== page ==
"I’m not trying to prove anything… People look at me, and they take things away from me because of a movie. They don’t really see the skills and the kind of player I am. That’s why I get downgraded so much, because of something off the field. This stuff, calling me a bust, people saying if I can play or not … that has nothing to do with football. It’s something else off the field. That’s why I don’t like that movie. [It’s] taken away from my football… That’s why people criticize me. That’s why people look at me every single play. I’m tired of the movie. I’m here to play football."
From an ESPN interview with Carolina Panthers player Michael Oher, published yesterday. Of course the movie he’s referring to is "The Blind Side," the unexpected blockbuster that was to be Quinton Aaron’s breakout role (he played Oher in the film), that won Sandra Bullock an Oscar, and that was on the receiving end of much criticism on black film blogs like this one. The subject came up when Oher was asked by ESPN if a minicamp "battle" between him and defensive end Kony Ealy, showed he has to prove his worth after struggling the past two seasons with the Baltimore Ravens and Tennessee Titans.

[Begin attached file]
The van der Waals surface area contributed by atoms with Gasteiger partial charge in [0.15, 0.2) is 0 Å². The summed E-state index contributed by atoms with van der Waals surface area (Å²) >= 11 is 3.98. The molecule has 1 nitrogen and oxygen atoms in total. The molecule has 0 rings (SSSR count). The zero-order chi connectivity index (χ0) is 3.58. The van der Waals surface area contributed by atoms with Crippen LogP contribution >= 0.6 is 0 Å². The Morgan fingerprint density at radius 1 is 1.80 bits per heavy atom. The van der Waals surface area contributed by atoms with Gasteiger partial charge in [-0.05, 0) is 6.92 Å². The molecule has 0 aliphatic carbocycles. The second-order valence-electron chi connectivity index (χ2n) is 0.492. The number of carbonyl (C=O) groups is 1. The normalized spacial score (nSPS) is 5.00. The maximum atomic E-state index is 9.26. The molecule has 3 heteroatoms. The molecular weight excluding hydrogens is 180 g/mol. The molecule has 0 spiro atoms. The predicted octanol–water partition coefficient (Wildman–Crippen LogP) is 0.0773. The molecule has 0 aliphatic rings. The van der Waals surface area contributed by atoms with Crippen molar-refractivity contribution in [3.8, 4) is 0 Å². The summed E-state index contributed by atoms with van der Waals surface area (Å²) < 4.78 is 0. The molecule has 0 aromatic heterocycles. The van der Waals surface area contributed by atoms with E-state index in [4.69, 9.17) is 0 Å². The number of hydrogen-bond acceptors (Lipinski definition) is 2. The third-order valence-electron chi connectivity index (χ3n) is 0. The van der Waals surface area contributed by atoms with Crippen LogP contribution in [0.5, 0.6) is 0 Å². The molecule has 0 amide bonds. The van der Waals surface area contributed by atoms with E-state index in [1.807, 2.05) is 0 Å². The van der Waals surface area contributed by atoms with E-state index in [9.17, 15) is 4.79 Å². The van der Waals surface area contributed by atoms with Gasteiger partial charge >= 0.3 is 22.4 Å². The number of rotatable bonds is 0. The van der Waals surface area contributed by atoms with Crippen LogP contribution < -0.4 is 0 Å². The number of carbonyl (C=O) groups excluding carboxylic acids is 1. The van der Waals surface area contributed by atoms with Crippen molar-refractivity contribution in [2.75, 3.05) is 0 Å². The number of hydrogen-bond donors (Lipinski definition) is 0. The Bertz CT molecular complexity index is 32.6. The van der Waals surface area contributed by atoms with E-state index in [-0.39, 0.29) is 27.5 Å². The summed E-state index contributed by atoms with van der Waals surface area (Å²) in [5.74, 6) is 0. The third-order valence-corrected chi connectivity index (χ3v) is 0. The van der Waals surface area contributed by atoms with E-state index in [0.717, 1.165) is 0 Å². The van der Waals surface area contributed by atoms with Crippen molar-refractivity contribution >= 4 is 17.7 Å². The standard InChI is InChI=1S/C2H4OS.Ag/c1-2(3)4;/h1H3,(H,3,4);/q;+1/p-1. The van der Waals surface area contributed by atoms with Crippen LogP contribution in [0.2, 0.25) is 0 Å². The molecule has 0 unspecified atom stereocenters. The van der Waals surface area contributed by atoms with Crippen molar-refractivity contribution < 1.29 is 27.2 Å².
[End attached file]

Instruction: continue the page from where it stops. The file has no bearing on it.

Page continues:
"The Blind Side" was a 2009 film, so it’s interesting, for lack of a better word, that Oher still holds it responsible for his NFL struggles, even if only in part, 6 long years later.
It certainly won’t be the first time he’s spoken negatively about the film; about a year after it was released, a book that told his story was published, with the title "I Beat The Odds: From Homelessness, to The Blind Side, and Beyond." In it, he addressed some of the items that he said the film got wrong about him; for example: “I felt like it [the movie] portrayed me as dumb instead of as a kid who had never had consistent academic instruction and ended up thriving once he got it.”
That’s certainly not all the book is about, by the way, as the title suggests. But its publication was an attempt for Michael to reclaim control of his own story without once taking anything away from his love of or his gratitude for his adoptive family – a family that was elevated to near sainthood, thanks in part to the film, which was, itself, based on a 2006-published book of the same name, written by Michael Lewis.
At a budget of just $29 million, "The Blind Side" grossed over $300 million worldwide, and enjoyed lots of critical acclaim.
And despite (or because of) the film’s success, Michael Oher apparently felt that he just had to tell his own story, instead of having others tell it for him. And this book was the result. Will it be optioned and made into a film too? Probably not, for obvious reasons. It’s likely missing something… something that looks like a white person’s POV.
If you’re interested in purchasing Oher’s tale, click here to do so via Amazon, for a few dollars.